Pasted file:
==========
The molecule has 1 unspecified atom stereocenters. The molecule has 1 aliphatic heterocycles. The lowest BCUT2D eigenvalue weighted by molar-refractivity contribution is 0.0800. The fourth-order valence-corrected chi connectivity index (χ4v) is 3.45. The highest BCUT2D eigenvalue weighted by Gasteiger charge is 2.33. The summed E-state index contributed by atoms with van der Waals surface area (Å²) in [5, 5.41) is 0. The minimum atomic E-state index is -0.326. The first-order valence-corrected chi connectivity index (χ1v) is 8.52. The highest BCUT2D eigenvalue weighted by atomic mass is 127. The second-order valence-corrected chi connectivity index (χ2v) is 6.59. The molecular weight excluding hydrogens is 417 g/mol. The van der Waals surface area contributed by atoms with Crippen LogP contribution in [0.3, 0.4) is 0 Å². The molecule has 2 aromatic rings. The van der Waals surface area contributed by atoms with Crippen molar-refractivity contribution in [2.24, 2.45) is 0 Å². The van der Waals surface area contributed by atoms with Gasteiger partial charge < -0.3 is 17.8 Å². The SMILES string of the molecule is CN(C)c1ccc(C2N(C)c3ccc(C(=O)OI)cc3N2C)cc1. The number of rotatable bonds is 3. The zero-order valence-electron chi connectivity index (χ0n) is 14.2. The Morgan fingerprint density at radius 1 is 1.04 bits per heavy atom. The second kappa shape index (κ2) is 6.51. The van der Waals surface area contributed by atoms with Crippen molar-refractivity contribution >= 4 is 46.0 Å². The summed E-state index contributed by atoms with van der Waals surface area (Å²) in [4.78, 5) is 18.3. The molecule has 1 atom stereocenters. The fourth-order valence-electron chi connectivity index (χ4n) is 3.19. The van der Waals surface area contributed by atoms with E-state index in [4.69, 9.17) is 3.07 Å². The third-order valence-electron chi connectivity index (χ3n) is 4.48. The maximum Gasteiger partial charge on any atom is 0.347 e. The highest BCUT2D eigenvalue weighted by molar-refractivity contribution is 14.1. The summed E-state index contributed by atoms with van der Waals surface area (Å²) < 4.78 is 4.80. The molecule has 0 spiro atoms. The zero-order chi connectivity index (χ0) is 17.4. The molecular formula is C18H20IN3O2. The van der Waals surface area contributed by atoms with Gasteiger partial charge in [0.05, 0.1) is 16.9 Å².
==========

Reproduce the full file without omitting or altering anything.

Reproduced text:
The molecule has 1 unspecified atom stereocenters. The molecule has 1 aliphatic heterocycles. The lowest BCUT2D eigenvalue weighted by molar-refractivity contribution is 0.0800. The fourth-order valence-corrected chi connectivity index (χ4v) is 3.45. The highest BCUT2D eigenvalue weighted by Gasteiger charge is 2.33. The summed E-state index contributed by atoms with van der Waals surface area (Å²) in [5, 5.41) is 0. The minimum atomic E-state index is -0.326. The first-order valence-corrected chi connectivity index (χ1v) is 8.52. The highest BCUT2D eigenvalue weighted by atomic mass is 127. The second-order valence-corrected chi connectivity index (χ2v) is 6.59. The molecular weight excluding hydrogens is 417 g/mol. The van der Waals surface area contributed by atoms with Crippen LogP contribution in [0.3, 0.4) is 0 Å². The molecule has 2 aromatic rings. The van der Waals surface area contributed by atoms with Crippen molar-refractivity contribution in [2.24, 2.45) is 0 Å². The van der Waals surface area contributed by atoms with Gasteiger partial charge < -0.3 is 17.8 Å². The SMILES string of the molecule is CN(C)c1ccc(C2N(C)c3ccc(C(=O)OI)cc3N2C)cc1. The number of rotatable bonds is 3. The zero-order valence-electron chi connectivity index (χ0n) is 14.2. The Morgan fingerprint density at radius 1 is 1.04 bits per heavy atom. The second kappa shape index (κ2) is 6.51. The van der Waals surface area contributed by atoms with Crippen molar-refractivity contribution >= 4 is 46.0 Å². The summed E-state index contributed by atoms with van der Waals surface area (Å²) in [4.78, 5) is 18.3. The molecule has 1 atom stereocenters. The fourth-order valence-electron chi connectivity index (χ4n) is 3.19. The van der Waals surface area contributed by atoms with E-state index in [4.69, 9.17) is 3.07 Å². The third-order valence-electron chi connectivity index (χ3n) is 4.48. The maximum Gasteiger partial charge on any atom is 0.347 e. The highest BCUT2D eigenvalue weighted by molar-refractivity contribution is 14.1. The summed E-state index contributed by atoms with van der Waals surface area (Å²) < 4.78 is 4.80. The molecule has 0 spiro atoms. The zero-order chi connectivity index (χ0) is 17.4. The molecular formula is C18H20IN3O2. The van der Waals surface area contributed by atoms with Gasteiger partial charge in [0.05, 0.1) is 16.9 Å².